sun 19/09/2021

Comedy Reviews

Edinburgh Fringe: Josie Long/ Josh Widdicombe

Veronica Lee Josie Long: her political material would embarrass the average six-year-old

Last year, Josie Long, famous for her whimsical comedy and fey delivery, decided to get serious. Disheartened by the election result, she started to do political comedy, but sadly her level of analysis was along the lines of: “Anyone who voted Tory in May's election is a fucking cunt.” One year on in The Future is Another Place, the level hasn't been raised.

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Edinburgh Fringe: Chris Ramsey/ Thom Tuck

Veronica Lee

Chris Ramsey, Pleasance Courtyard ****

It's easy to see why the Edinburgh Comedy Awards panel shortlisted South Shields comic Chris Ramsey. He's personable, very funny, has a well-constructed show - and is destined for a big television career any day soon.

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Edinburgh Fringe: Sam Simmons/ Totally Tom/ Humphrey Ker/ Nick Helm

Veronica Lee

Sam Simmons, Gilded Balloon ****

 

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Edinburgh Fringe: Luke Haines/ The Horne Section

theartsdesk Luke Haines: the former Auteurs man has a story to tell

If the cards had fallen differently Luke Haines might have been as big as Blur. As frontman of The Auteurs he was briefly tipped for Britpop greatness, so it is no surprise that he likes the idea of alternative histories. This special show, The North Sea Scrolls, was all about them, as Haines, former Microdisney linchpin Cathal...

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Edinburgh Fringe: Kieran and the Joes/ Conor O'Toole/ Tom Allen/ Kate Smurthwaite

Veronica Lee Kieran and the Joes: clean-cut comics with a dark side

Kieran and the Joes are a three-man sketch group (Kieran Hodgson, Joe Markham and Joe Parham, working with co-writer Tom Meltzer) who are young, personable and very neatly dressed in shirts and ties - but while they may appear clean-cut their comedy veers nicely towards the dark.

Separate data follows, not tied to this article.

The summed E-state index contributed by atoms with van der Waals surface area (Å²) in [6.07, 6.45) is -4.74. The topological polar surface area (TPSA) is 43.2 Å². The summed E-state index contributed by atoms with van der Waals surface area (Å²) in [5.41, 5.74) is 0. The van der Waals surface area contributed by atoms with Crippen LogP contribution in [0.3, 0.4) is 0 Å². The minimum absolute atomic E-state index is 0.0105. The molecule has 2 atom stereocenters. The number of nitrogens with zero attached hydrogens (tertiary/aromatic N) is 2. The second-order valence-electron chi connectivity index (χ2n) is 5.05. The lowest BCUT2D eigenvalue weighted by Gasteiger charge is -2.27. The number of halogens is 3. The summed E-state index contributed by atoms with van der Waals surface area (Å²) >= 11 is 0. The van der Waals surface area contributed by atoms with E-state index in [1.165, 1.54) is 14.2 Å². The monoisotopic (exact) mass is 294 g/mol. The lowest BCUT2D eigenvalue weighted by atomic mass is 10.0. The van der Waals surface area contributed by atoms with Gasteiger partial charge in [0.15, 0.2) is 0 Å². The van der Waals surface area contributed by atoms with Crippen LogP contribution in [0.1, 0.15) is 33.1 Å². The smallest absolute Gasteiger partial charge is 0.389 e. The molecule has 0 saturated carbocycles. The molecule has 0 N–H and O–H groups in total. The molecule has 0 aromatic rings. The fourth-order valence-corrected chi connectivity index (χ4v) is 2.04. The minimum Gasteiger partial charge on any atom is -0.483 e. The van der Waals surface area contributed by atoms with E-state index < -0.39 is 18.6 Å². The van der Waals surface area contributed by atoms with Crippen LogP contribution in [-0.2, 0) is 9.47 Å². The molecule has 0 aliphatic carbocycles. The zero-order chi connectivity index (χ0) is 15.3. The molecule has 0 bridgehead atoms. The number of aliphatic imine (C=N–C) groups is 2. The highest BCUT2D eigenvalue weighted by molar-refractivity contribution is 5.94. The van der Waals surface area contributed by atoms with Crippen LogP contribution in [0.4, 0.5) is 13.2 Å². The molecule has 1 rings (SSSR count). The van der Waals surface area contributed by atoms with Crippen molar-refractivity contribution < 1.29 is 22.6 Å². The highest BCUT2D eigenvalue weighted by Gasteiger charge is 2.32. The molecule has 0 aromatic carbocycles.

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Edinburgh Fringe: Adam Riches/ Kristin Hersh

theartsdesk

From the moment Adam Riches bursts onto the stage, spewing his business cards around as a manic showbiz agent who wants to sign up everyone and everything - including even the venue's walls and floor - this is a show of hyper energy and absurdist comedy.

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Edinburgh Fringe: Tiffany Stevenson/ Carl Donnelly/ The Two Wrongies

theartsdesk


Tiffany Stevenson ★★★★

The comic is currently appearing on Show Me the Funny on ITV, where her smily disposition is a welcome antidote to some of the sneery critics they have mustered. There’s boyfriend stuff in Cavewoman but Stevenson also delivers a few astute political observations, as well as the occasional unPC gag - such as suggesting Tina Turner's dance moves were inspired by her avoiding Ike’s punches.

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Edinburgh Fringe: The Cave Singers/ The Real MacGuffins/ An Instinct for Kindness

theartsdesk The Cave Singers: authentically hairy three-piece from Seattle

A three-piece hailing from Seattle and its environs, The Cave Singers are an authentically hairy proposition. With his tweed hat and red beard, at this Edge festival gig singer Pete Quirk looked like a cross between the late Robin Cook and a stray leprechaun from Finian’s Rainbow, while Derek Fudesco dispensed his lovely, liquid guitar lines from beneath a blur of flying hair.

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Edinburgh Fringe: DeAnne Smith/ A Slow Air/ Dregs

Veronica Lee

DeAnne Smith, Gilded Balloon ****

 

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Edinburgh Fringe: Jason Cook/ Cul de Sac/ Fear of a Brown Planet

Veronica Lee Jason Cook: the comic has masterly audience skills

Jason Cook has masterly audience skills, and he needed them all the night I saw him. A middle-aged teacher (who really should know better), whose refreshment clearly led her to the delusion that she was the person people had paid to see, kept interrupting. Even the engaging and unfailingly polite Geordie comic's patience was wearing thin, but he constantly bested her and got on with the job of making us laugh.

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